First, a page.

Familial cold urticaria (FCU), or familial cold autoinflammatory syndrome (FCAS), is a clinical entity that belongs to the group of cryopyrinopathies, together with Muckle Wells syndrome (MWS) and Chronic Infantile Neurological Cutaneous and Articular syndrome (CINCA) . Mutations of the NALP3 gene (also known as CIAS1) on chromosome 1q44 and alterations of cryopyrin, a protein that is expressed in peripheral leukocytes and chondrocytes, are the underlying cause of symptoms in this group of diseases . Cryopyrin is involved in various pro-inflammatory processes, one of them being activation of caspase 1 and nuclear transcription factor-kappa B (NF-κB), eventually causing upregulation of interleukin 1 (IL-1) production and inflammation that produces symptoms . FCU has shown to have an autosomal dominant pattern of inheritance, but sporadic cases in whom de novo mutations occurred have been reported . Only about 150 cases in Europe and North America have been documented in literature and incidence rates are estimated to be below 1 per 1 million individuals  . The clinical presentation includes a very early onset, as the majority of patients develop clear symptoms within the first 6 months of life . A painful, pruritic, urticaria-like rash that is followed by fever, joint pain, fatigue, headache and fever is the typical clinical course . Symptoms are preceded by exposure to cold temperatures by 1-2 hours, which is a hallmark of FCU . Symptoms come in attacks and the duration may vary depending severity of exposure, but in most patients, resolution is seen within 24 hours . To make the diagnosis, evident appearance of symptoms after exposure to cold temperatures and a positive family history for similar complaints are highly suggestive of FCU. When symptoms are present, acute-phase reactants such as C-reactive protein as well as leukocyte count may be elevated . Although identification of NALP3 mutations can confirm the diagnosis, this test is not readily available. Treatment principles have drastically changed with the introduction of anakira, an IL-1β receptor antagonist, which showed markedly better results compared to non-steroidal anti-inflammatory drugs (NSAIDs) and corticosteroids, both in terms of efficacy and severity of adverse effects . When it comes to prevention, genetic counseling is advisable for families in whom NALP3 gene mutations have been established.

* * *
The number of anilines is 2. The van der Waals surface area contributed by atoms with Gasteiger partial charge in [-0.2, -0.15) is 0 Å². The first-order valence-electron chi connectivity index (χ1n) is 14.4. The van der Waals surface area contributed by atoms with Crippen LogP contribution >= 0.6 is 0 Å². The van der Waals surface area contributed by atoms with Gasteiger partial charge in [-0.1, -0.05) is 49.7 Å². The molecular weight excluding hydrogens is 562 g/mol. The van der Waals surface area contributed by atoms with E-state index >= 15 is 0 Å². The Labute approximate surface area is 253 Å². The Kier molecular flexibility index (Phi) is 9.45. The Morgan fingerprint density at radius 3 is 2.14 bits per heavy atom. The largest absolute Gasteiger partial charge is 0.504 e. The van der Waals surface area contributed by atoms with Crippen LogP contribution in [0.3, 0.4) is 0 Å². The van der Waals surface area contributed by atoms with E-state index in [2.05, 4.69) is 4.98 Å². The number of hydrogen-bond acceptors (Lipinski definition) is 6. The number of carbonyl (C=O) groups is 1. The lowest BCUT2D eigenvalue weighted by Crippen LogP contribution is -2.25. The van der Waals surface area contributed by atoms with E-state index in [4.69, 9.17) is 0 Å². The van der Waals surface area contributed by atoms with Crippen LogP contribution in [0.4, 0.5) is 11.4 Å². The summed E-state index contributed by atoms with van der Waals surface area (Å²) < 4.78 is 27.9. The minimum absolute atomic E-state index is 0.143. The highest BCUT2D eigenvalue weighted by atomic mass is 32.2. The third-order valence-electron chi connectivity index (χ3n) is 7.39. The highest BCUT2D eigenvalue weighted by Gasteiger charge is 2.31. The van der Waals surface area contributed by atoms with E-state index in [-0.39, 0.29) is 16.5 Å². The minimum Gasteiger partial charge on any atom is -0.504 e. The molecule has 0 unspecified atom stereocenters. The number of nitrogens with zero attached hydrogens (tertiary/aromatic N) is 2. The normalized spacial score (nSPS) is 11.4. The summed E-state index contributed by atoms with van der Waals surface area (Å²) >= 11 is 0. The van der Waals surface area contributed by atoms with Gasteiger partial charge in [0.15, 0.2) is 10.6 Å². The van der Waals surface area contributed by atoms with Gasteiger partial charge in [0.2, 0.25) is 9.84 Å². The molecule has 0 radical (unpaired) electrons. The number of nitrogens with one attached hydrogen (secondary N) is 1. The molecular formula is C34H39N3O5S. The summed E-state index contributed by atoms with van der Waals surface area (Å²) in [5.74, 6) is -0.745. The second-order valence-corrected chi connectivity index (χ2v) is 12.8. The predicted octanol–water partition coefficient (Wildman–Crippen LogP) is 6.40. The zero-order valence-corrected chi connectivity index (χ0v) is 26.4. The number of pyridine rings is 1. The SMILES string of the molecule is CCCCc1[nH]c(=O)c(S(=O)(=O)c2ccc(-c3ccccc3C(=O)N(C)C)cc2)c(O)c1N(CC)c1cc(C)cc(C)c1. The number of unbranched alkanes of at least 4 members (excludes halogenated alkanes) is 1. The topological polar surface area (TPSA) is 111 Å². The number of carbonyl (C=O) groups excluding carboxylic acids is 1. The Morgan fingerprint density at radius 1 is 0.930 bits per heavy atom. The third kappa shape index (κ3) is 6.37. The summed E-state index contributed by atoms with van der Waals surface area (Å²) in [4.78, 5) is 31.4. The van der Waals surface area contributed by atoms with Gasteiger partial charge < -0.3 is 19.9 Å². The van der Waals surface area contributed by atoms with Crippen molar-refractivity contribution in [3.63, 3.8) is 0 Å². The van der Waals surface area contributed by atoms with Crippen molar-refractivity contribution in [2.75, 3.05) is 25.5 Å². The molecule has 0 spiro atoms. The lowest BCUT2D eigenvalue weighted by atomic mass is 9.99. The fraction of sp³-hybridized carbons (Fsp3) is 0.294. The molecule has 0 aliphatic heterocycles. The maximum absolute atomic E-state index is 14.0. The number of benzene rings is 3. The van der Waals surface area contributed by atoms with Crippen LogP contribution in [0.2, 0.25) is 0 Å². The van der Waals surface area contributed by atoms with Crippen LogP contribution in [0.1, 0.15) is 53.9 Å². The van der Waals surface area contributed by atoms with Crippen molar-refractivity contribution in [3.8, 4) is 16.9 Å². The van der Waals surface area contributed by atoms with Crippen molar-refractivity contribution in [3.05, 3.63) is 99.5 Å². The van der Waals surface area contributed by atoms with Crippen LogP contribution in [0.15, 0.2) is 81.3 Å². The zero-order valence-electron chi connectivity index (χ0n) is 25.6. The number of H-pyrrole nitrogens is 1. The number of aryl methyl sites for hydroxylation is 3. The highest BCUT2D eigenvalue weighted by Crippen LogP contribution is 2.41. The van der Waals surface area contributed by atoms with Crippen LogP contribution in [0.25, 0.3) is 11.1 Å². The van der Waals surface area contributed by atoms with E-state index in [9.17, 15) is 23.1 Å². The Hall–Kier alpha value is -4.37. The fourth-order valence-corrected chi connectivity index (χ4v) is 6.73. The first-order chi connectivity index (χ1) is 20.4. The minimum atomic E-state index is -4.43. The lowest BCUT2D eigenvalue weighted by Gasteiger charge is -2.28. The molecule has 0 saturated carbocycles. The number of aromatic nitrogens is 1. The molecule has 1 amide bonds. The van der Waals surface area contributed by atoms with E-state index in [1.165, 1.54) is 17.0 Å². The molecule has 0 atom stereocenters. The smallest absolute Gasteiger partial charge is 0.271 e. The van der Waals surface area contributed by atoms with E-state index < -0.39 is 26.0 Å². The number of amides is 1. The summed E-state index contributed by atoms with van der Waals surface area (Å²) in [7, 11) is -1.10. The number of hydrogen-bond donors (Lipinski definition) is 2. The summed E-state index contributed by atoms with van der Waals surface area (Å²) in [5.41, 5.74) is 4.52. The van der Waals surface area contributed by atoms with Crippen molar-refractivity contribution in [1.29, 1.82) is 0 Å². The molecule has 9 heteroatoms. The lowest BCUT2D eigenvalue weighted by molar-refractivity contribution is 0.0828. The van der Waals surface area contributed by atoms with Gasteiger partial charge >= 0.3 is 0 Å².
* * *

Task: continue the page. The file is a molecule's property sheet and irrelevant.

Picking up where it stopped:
Familial cold urticaria (FCU), also known as familial cold autoinflammatory syndrome (FCAS), belongs to the group of diseases known as cryopyrinopathies, together with Muckle-Wells syndrome (MWS) and Chronic Infantile Neurological Cutaneous and Articular syndrome (CINCA). In FCU, symptoms arise due to mutations of cryopyrin, a protein that is involved in production of an inflammatory response. Namely, cryopyrin is abnormally activated and stimulates production of interleukin-1 (IL-1), one of the most potent molecules that mobilizes cells of the immune system and triggers the onset of symptoms. The condition is genetic in origin, as it is transferred from parents to children by autosomal dominant pattern of inheritance, meaning that one of the parents also suffers from this condition. Only 150 cases have been described in literature so far, mainly from Europe and the United States, with estimations that FCU is seen in less than 1 in 1 million individuals. The hallmark of FCU is the appearance of symptoms such as rash, joint pain and fever after exposure to cold temperatures. After 1-2 hours, a rash that is itchy, painful and resembles urticaria (seen in allergies) develops, followed by low-grade fever, joint pain, conjunctivitis, headaches, drowsiness and extreme thirst. These complaints usually resolve within 24 hours after their appearance and recur practically every day. To distinguish FCU from other diseases that belong in the same group, the onset of symptoms before 6 months of age (some may even present at birth) and absence of neurological and hearing symptoms may be useful. To make the diagnosis, signs and symptoms together with patient history should suffice, while genetic testing may serve as a definite measure, but it is not commercially available. Treatment is focused on alleviation of symptoms through administration of drugs that suppress inflammation, such as non-steroidal anti-inflammatory drugs (NSAIDs) and corticosterodis, but the introduction of anakira, an interleukin-1 receptor antagonist, has significantly improved management of patients. Complications of FCU are rare and minimal compared to Muckle Wells syndrome and CINCA and life expectancy is normal compared to the general population, but an early diagnosis may significantly reduce the burden this condition may have on the quality of life.